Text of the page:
Friday, August 31, 2007

Tribute to Schofield Barracks

I was born and raised in Hawaii. I lived there until I was 20. That is to say I lived there until I had the cash to get out of there. Hawaii is incredibly beautiful and the pace of life is healthier than in most places in our country. But I got out because the mind of Hawaii is small.

My folks were very liberal. Both were truly ahead of their times. While everyone else in our town who was white was sending their children to private schools, all five of us were thrust into the public school system. Both the students, children, administrators, and education board considered this system to be a white man's system shoved up the ass of a working person's life while the white man and his offspring insulated themselves and lived life from far off.

It was this world in which I was submersed K through 12. My brother John spent as much time in that system as I did (except that he graduated after his junior year in high school). My other siblings managed to escape sometime in junior high and managed to enjoy private school for a while.

OK, I need to stop for a moment. Those of you who haven't enjoyed this cultural peculiarity cannot really appreciate what I am talking about. I'm very liberal myself, yet I will say without hesitation that my years in that public school system as an extreme minority were some of the most negatively formative years of my life.

But when I was in sixth grade things changed for a while. This was in '67-'68 and my dad who was in the reserves was called up to go to Viet Nam. This was met with lots of emotion all around naturally. But as part of the deal my folks worked out, we moved to Schofield Barracks on the island of Oahu (best known for Waikiki and Pearl Harbor). We spent nearly a year there. I enjoyed the only adolescent year of my life. I was not judged because of the (white) color of my skin. I instantly made friends. I didn't have to stand up on the bus on the way to and from school. I was human.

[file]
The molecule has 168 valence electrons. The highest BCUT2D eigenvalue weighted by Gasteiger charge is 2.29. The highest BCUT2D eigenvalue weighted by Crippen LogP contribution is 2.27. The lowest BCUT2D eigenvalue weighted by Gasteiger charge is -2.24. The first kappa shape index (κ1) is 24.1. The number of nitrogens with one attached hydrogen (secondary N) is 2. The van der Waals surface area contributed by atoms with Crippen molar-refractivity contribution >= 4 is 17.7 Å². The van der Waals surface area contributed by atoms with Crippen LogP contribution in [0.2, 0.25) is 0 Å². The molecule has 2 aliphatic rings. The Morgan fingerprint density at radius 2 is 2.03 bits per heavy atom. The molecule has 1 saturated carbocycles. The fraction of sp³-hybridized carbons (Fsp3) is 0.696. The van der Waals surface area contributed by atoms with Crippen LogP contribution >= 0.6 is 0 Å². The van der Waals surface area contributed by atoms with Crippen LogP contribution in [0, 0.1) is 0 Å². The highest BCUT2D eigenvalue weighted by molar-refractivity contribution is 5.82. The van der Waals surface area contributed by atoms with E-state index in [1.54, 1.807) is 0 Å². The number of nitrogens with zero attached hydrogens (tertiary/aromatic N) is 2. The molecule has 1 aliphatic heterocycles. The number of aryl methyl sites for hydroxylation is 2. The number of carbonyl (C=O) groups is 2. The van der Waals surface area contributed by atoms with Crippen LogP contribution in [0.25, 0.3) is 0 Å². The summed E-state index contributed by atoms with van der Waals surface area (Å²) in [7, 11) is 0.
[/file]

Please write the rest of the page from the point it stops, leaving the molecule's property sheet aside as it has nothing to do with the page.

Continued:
And I remember having terrible nightmares when the time to go home (with my habitually depressed mother whose husband was still in 'Nam) approached. All the loathing and fear of that jail sentence came rolling back to my subconscious mind. By the time 7th grade started I was a basket case, and rightly so. I had re-entered hell.

So I found an article today with a Schofield Barracks connection, and I immediately felt the old nostalgia for the place. The story is sad. It's a war story about young people who die for nothing. I don't know if it makes it better or worse that these people died from mechanical failure and not from war itself. Either way they would still be alive if not for the war.

And I feel some camaraderie with these people on this US Army Base who gave me a good year in my youth. You have my true sympathy for your lost ones.

No comments: